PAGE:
Kleiner, Perkins, Caufield &  Byers (KPCB) is one of the stalwart biotech venture capital groups and one of the early backers of Genentech in 1977.  Since then, the firm and its Partners have backed entrepreneurs in over 100 life science companies working in every area of medicine, including cardiology, cancer, neurology, immune system diseases, ophthalmology, and molecular diagnostics.

    Stanford University’s Entrepreneurship Corner interviewed Brook Byers, an early partner in the firm discusses the best way an entrepreneur should find and reach venture capitalists.

    In this second video clip he shares his thoughts on selecting and working with venture capital firms. (more…)

  16. “Homey” Rules for Entrepreneurs

    Comments Off on “Homey” Rules for Entrepreneurs

    home-sweet-home1Sometimes people make simple things complex.  However, most of the time we make complex things impossible.  George Whitesides has a knack for making complex things seem easy.  He is a professor of chemistry at Harvard and a serial entrepreneur. Whitesides co-founded 12 companies which at one point had a combined market capitalization of over $20 billion. These companies included Genzyme, GelTex, Theravance, Surface Logix, Nano-Terra, and WMR Biomedical.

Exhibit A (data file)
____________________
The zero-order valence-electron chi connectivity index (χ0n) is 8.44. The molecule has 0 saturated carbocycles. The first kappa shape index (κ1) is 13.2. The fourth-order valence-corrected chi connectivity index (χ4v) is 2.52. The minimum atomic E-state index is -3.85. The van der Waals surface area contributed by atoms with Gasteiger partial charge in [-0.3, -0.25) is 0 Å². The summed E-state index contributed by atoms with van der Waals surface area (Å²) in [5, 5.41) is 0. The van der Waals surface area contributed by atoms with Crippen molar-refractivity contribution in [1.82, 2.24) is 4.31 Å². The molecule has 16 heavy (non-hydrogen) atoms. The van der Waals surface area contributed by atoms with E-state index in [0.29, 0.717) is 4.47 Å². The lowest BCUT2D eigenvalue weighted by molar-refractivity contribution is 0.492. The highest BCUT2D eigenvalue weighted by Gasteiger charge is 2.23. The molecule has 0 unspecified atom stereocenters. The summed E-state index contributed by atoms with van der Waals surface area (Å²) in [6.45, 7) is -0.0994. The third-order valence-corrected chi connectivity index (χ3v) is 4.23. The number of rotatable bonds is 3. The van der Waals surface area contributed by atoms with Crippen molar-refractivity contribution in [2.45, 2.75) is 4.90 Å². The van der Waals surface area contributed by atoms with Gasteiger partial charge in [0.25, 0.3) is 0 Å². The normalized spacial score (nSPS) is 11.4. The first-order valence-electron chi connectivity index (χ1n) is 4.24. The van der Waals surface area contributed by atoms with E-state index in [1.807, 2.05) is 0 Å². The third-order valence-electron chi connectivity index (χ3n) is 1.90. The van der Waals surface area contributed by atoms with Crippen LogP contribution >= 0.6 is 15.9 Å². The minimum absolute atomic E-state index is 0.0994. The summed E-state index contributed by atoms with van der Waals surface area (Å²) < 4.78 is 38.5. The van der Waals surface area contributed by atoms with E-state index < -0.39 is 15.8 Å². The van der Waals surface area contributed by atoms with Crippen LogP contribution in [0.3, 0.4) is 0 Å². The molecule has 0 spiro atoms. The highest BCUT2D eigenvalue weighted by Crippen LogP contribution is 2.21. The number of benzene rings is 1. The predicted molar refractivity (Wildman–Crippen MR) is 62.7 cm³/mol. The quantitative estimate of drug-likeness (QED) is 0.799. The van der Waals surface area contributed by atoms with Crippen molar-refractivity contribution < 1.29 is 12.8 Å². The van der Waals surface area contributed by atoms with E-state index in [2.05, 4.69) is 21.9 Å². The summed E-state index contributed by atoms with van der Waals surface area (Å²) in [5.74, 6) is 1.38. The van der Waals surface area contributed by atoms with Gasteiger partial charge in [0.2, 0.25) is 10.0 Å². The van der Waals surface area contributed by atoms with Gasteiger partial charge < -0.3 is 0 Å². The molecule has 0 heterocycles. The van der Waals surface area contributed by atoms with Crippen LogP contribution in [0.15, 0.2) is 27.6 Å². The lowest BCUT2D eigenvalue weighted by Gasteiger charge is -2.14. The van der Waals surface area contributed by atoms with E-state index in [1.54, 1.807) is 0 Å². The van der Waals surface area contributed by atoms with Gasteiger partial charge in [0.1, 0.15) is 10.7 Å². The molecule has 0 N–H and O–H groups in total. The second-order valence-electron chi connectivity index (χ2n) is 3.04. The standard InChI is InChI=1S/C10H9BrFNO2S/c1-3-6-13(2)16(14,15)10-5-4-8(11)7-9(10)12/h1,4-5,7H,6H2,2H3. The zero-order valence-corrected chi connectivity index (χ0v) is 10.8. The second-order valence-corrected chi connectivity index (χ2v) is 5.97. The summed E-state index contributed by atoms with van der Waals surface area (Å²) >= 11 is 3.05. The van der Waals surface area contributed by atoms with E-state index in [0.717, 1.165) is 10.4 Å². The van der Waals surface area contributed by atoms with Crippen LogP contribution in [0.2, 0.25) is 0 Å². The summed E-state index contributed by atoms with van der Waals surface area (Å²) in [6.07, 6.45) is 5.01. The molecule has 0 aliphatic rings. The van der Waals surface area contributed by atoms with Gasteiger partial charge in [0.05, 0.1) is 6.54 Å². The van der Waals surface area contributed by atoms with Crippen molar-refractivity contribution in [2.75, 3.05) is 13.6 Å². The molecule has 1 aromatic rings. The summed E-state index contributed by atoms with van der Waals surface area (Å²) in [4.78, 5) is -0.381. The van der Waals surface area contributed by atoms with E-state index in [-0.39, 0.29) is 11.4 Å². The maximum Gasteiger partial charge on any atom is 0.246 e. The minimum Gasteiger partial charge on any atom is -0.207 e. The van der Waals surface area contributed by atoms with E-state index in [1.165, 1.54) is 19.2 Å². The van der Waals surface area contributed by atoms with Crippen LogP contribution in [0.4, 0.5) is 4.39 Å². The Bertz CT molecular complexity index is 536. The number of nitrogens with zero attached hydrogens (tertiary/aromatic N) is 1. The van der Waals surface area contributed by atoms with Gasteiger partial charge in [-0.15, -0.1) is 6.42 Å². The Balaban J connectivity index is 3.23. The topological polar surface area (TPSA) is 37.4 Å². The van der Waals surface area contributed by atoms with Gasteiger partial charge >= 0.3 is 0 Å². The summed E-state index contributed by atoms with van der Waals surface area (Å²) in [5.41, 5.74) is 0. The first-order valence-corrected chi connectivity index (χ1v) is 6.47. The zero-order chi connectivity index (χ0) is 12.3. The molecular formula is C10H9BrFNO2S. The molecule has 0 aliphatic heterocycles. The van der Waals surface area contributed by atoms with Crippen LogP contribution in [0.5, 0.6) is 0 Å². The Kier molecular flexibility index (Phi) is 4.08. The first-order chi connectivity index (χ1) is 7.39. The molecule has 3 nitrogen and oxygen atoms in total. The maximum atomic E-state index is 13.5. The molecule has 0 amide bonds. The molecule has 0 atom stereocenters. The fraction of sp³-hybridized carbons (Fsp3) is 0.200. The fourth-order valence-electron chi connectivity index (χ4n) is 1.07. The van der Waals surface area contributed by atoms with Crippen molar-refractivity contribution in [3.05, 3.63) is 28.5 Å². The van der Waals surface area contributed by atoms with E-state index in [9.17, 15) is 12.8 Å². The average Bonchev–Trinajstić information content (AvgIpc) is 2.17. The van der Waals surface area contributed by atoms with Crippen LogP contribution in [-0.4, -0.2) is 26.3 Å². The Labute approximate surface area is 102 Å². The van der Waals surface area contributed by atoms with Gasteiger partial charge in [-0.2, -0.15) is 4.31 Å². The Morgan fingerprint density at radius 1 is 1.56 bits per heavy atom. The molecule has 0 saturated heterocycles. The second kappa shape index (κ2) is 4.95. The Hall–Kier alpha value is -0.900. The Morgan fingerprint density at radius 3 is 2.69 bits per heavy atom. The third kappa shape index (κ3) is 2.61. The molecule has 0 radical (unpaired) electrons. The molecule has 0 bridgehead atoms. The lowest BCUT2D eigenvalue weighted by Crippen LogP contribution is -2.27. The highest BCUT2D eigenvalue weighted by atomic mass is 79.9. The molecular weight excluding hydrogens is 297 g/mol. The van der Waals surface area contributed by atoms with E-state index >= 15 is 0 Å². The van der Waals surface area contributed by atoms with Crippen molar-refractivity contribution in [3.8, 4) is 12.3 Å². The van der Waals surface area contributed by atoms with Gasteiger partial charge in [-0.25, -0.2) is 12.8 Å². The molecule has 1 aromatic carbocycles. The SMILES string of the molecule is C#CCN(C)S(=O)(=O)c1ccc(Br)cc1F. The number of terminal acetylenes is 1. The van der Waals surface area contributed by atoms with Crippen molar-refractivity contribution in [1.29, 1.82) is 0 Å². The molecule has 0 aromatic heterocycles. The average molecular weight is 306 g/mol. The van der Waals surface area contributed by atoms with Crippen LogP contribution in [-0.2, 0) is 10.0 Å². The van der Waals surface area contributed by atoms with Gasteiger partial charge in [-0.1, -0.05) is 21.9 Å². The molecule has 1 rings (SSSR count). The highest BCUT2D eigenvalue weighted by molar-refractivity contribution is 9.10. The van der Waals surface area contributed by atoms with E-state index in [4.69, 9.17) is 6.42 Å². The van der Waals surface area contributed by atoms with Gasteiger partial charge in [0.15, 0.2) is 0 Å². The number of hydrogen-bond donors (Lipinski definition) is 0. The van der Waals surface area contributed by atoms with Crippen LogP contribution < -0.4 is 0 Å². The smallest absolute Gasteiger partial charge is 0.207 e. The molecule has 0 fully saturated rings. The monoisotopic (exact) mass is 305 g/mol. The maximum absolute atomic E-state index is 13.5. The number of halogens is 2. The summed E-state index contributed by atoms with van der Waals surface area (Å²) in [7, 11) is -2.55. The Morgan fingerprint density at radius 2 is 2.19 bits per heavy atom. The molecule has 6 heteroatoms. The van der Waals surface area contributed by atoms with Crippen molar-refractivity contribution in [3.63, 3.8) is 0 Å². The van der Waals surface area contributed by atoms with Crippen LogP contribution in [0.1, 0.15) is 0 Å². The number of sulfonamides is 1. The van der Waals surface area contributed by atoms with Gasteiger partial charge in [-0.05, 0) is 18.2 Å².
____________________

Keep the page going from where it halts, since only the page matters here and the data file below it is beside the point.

In a post, William Crawford references Whitesides talk on “Challenges to Successful Innovation and Translation” of medical research where he outlined “Whitesides Rules for Biotech Entrepreneurs” or “Uncle George’s Homey Rules for Entrepreneurs”.  These 14 simple rules are, well… simple, but like viewing life in a rear-view mirror, some of these may be seem obvious as you read them but they were most likely borne through adversity.

    For instance, rule #10 Regulatory Agencies are Motivated to Avoid Risk.  Nobody ever lost their job for not approving a product”  For the biotech entrepreneur, the lesson is, when developing and testing your product, be sure to plan on examining every reasonable risk imaginable…and then find a few more”.  The FDA is a risk-averse agency by nature.  Help them do their job by appropriately removing the guesswork from as many product risks as reasonably possible.


    Copyright 2015 © BioSource Consulting. All Rights Reserved

  17. The Biotech Industry is Finally Profitable! So What Does That Mean?

    Comments Off on The Biotech Industry is Finally Profitable! So What Does That Mean?